- With Clue, you have to take the risk, be the detective and solve the “crime”
- With reading books, we can rest in letting the detective to sort it out
“Where would human beings be if they didn’t have the belief that somewhere, someone knew something, knew about the mysteries of human life, knew about the things in life that we can’t explain or make any sense of? And one of the captivating things about Agatha Christie’s books is that she creates little worlds in which, at the end, everything is explained. There’s someone there, Poirot, Miss Marple, who reveals things to us, who explains things, who solves the mysteries. In other words, it’s a universe in which meaning prevails.” — Darian Leader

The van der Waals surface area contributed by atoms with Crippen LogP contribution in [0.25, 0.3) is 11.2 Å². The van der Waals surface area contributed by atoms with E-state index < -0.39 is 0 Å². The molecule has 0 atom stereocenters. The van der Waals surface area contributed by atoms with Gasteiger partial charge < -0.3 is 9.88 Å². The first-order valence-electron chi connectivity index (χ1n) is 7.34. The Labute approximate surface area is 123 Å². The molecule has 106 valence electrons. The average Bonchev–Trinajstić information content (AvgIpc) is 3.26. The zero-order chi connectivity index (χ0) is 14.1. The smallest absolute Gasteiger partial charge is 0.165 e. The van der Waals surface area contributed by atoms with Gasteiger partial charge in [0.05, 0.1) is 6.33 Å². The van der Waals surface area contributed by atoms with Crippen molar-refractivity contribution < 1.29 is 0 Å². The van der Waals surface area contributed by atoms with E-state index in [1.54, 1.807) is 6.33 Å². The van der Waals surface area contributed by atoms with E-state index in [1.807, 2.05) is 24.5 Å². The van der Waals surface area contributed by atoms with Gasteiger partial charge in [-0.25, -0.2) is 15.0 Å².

- Ingenious device she uses to control the speed at which we read her books
- She changes the speed at which we read her books on purpose, precisely controls the act of reading!
- Lots of descriptions at the beginning, read slower at the beginning
- Level of descriptive detail controls our reading speed
- Has the effect of streamlining her plots
- We literally rush towards the end of her books
She writes in a way that not only grips the attention of the reader, but also very precisely controls the act of reading itself
Addiction theory — Paul McKenna
- She starts us out by releasing dopamine, the anticipation
- Leads us down blind alleys, teases us, causes us to yearn for the answer, begin craving for solution
- We read faster and faster to get to the right solution after getting it wrong,
- We finally get the answer which floods our brains with seratonin and we feel fantastic…
- Which then causes us to want to experience that cycle again, ergo we read another book